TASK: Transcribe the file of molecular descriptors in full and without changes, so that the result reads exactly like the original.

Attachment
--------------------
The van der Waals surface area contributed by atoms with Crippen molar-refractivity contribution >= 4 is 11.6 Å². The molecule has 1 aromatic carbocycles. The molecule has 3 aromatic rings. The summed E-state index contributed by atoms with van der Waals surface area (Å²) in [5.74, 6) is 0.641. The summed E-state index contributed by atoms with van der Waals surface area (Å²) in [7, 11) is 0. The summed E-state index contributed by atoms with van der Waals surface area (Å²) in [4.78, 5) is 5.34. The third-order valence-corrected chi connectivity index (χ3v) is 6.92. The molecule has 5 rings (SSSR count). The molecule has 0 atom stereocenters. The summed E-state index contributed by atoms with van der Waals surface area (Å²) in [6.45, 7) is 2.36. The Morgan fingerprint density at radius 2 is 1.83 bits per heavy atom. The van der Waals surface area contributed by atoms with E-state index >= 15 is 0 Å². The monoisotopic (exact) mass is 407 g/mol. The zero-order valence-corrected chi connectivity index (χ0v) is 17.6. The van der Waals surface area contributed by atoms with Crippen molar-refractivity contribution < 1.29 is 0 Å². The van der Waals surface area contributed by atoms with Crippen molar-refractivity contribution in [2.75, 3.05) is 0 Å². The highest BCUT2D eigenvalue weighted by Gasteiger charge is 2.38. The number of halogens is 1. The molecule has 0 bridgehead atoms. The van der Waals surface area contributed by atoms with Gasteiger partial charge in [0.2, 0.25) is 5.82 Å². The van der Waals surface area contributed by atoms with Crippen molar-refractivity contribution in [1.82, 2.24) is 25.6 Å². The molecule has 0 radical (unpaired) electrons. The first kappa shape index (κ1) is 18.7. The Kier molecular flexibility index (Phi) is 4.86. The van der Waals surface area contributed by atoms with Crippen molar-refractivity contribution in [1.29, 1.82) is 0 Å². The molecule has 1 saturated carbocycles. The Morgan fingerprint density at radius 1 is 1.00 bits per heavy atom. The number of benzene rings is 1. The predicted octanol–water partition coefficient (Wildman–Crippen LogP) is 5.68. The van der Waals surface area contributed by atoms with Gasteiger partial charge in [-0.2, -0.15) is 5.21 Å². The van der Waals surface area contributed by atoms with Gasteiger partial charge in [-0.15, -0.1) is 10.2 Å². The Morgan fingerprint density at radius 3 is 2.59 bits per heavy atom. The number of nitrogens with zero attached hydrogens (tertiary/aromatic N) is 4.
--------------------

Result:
The van der Waals surface area contributed by atoms with Crippen molar-refractivity contribution >= 4 is 11.6 Å². The molecule has 1 aromatic carbocycles. The molecule has 3 aromatic rings. The summed E-state index contributed by atoms with van der Waals surface area (Å²) in [5.74, 6) is 0.641. The summed E-state index contributed by atoms with van der Waals surface area (Å²) in [7, 11) is 0. The summed E-state index contributed by atoms with van der Waals surface area (Å²) in [4.78, 5) is 5.34. The third-order valence-corrected chi connectivity index (χ3v) is 6.92. The molecule has 5 rings (SSSR count). The molecule has 0 atom stereocenters. The summed E-state index contributed by atoms with van der Waals surface area (Å²) in [6.45, 7) is 2.36. The Morgan fingerprint density at radius 2 is 1.83 bits per heavy atom. The van der Waals surface area contributed by atoms with E-state index >= 15 is 0 Å². The monoisotopic (exact) mass is 407 g/mol. The zero-order valence-corrected chi connectivity index (χ0v) is 17.6. The van der Waals surface area contributed by atoms with Crippen molar-refractivity contribution < 1.29 is 0 Å². The van der Waals surface area contributed by atoms with Crippen molar-refractivity contribution in [2.75, 3.05) is 0 Å². The highest BCUT2D eigenvalue weighted by Gasteiger charge is 2.38. The number of halogens is 1. The molecule has 0 bridgehead atoms. The van der Waals surface area contributed by atoms with Gasteiger partial charge in [0.2, 0.25) is 5.82 Å². The van der Waals surface area contributed by atoms with Crippen molar-refractivity contribution in [1.82, 2.24) is 25.6 Å². The molecule has 0 radical (unpaired) electrons. The first kappa shape index (κ1) is 18.7. The Kier molecular flexibility index (Phi) is 4.86. The van der Waals surface area contributed by atoms with Crippen molar-refractivity contribution in [1.29, 1.82) is 0 Å². The molecule has 1 saturated carbocycles. The Morgan fingerprint density at radius 1 is 1.00 bits per heavy atom. The number of benzene rings is 1. The predicted octanol–water partition coefficient (Wildman–Crippen LogP) is 5.68. The van der Waals surface area contributed by atoms with Gasteiger partial charge in [-0.2, -0.15) is 5.21 Å². The van der Waals surface area contributed by atoms with Gasteiger partial charge in [-0.15, -0.1) is 10.2 Å². The Morgan fingerprint density at radius 3 is 2.59 bits per heavy atom. The number of nitrogens with zero attached hydrogens (tertiary/aromatic N) is 4.